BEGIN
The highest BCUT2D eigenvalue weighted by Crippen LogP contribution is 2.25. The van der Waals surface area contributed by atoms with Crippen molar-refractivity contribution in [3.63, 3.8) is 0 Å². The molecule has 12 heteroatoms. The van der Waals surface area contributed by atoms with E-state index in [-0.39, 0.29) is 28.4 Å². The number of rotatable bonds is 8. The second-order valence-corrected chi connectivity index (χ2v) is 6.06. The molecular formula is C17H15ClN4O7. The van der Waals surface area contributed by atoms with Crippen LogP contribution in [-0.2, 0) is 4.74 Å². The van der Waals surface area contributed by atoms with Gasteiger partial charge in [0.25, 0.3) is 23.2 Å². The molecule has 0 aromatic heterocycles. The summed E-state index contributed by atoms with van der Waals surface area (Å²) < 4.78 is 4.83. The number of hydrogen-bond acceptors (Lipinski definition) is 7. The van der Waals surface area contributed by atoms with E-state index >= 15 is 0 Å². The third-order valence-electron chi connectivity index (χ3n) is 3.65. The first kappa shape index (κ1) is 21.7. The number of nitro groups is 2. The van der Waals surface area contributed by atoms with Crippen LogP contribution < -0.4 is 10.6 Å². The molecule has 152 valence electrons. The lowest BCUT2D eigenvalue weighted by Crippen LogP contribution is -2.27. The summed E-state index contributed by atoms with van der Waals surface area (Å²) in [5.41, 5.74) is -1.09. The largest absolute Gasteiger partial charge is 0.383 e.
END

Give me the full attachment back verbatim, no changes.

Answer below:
The highest BCUT2D eigenvalue weighted by Crippen LogP contribution is 2.25. The van der Waals surface area contributed by atoms with Crippen molar-refractivity contribution in [3.63, 3.8) is 0 Å². The molecule has 12 heteroatoms. The van der Waals surface area contributed by atoms with E-state index in [-0.39, 0.29) is 28.4 Å². The number of rotatable bonds is 8. The second-order valence-corrected chi connectivity index (χ2v) is 6.06. The molecular formula is C17H15ClN4O7. The van der Waals surface area contributed by atoms with Crippen LogP contribution in [-0.2, 0) is 4.74 Å². The van der Waals surface area contributed by atoms with Gasteiger partial charge in [0.25, 0.3) is 23.2 Å². The molecule has 0 aromatic heterocycles. The summed E-state index contributed by atoms with van der Waals surface area (Å²) < 4.78 is 4.83. The number of hydrogen-bond acceptors (Lipinski definition) is 7. The van der Waals surface area contributed by atoms with E-state index >= 15 is 0 Å². The third-order valence-electron chi connectivity index (χ3n) is 3.65. The first kappa shape index (κ1) is 21.7. The number of nitro groups is 2. The van der Waals surface area contributed by atoms with Crippen LogP contribution < -0.4 is 10.6 Å². The molecule has 152 valence electrons. The lowest BCUT2D eigenvalue weighted by Crippen LogP contribution is -2.27. The summed E-state index contributed by atoms with van der Waals surface area (Å²) in [5.41, 5.74) is -1.09. The largest absolute Gasteiger partial charge is 0.383 e.